Glutton for punishment: Cardinals linebacker Dennis Gardeck bobs and weaves his way to success

Local boxing coach Tommy Roberts said he texted client Dennis Gardeck congratulations after the latter’s career day in the NFL. “He’s a very humble guy. I’ve got to know him as a person, which is kind of cool because he’s really starting to blow up right now,” Roberts said. (Photo by MSA/Icon Sportswire via Getty Images)

TEMPE – Dennis Gardeck has rolled with the punches his entire football career.

The Arizona Cardinals special teams captain took his first-ever career snaps on the defensive side of the ball in Sunday’s rout of the New York Jets. Although he was on the field for just 10 of the Jets’ 69 offensive snaps, his effect was enormous, tallying a pair of sacks in place of the injured Chandler Jones.

Credit an unorthodox offseason approach.

“He’s a machine,” Tommy Roberts said.

Gardeck’s search for alternative exercise avenues during the 2019 offseason brought him to IronGloves Boxing Gym in Tempe and personal instructor Roberts, a 2016 Arizona Golden Gloves winner.

During the past two years, Roberts estimates the 6-foot, 232-pound linebacker has endured a combined 30-plus weeks worth of drilling mitts and emptying his gas tank. Roberts said Gardeck was keen on improving his hand-eye coordination and rhythm and timing — each a facet that could strengthen his skill-set on the football field.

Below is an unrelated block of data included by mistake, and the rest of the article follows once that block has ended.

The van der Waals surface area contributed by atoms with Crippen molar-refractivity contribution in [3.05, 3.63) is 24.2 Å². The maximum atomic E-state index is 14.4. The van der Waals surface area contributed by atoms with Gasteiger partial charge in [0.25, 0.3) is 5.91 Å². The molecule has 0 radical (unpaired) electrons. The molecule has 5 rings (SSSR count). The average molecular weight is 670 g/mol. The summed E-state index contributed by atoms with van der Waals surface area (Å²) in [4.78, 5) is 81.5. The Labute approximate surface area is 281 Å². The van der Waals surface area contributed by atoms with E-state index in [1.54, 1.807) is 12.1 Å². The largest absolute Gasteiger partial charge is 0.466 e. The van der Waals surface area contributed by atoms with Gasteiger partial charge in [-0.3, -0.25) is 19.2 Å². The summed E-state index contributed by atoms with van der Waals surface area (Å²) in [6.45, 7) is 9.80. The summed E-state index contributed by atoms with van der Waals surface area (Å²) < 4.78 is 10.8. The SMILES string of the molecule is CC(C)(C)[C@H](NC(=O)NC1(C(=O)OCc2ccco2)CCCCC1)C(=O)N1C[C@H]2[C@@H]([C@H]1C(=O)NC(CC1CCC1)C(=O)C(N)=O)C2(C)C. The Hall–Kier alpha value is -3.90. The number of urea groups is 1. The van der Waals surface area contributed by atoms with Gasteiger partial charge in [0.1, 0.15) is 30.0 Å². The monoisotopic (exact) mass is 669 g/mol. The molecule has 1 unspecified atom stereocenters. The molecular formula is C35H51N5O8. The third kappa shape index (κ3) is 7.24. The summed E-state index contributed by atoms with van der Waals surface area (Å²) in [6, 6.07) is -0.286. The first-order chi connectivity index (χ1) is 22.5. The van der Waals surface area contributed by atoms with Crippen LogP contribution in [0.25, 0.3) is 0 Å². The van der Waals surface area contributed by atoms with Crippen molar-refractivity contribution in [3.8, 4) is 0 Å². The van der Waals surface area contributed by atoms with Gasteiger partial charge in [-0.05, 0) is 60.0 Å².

“Even during quarantine he set something up with me,” Roberts said. “We trained one-on-one. He wasn’t taking any breaks.”

Ironically, Gardeck’s months-long hobby mirrors some of the striking pedagogy that Jones’ older brother, former UFC light heavyweight champion Jon Jones, taps into as a means to broaden his arsenal of attacks. And, it could prove to be the secret sauce that positions Gardeck as a fixture on passing downs on Arizona’s defense.

It’s already paid dividends. Gardeck didn’t stick out like a sore thumb, a short-and-stocky Division-II linebacker, who didn’t belong, Sunday. Or, a former grill-crew member who flipped burgers and dunked fries into oil in the obscure backroom of a McDonalds.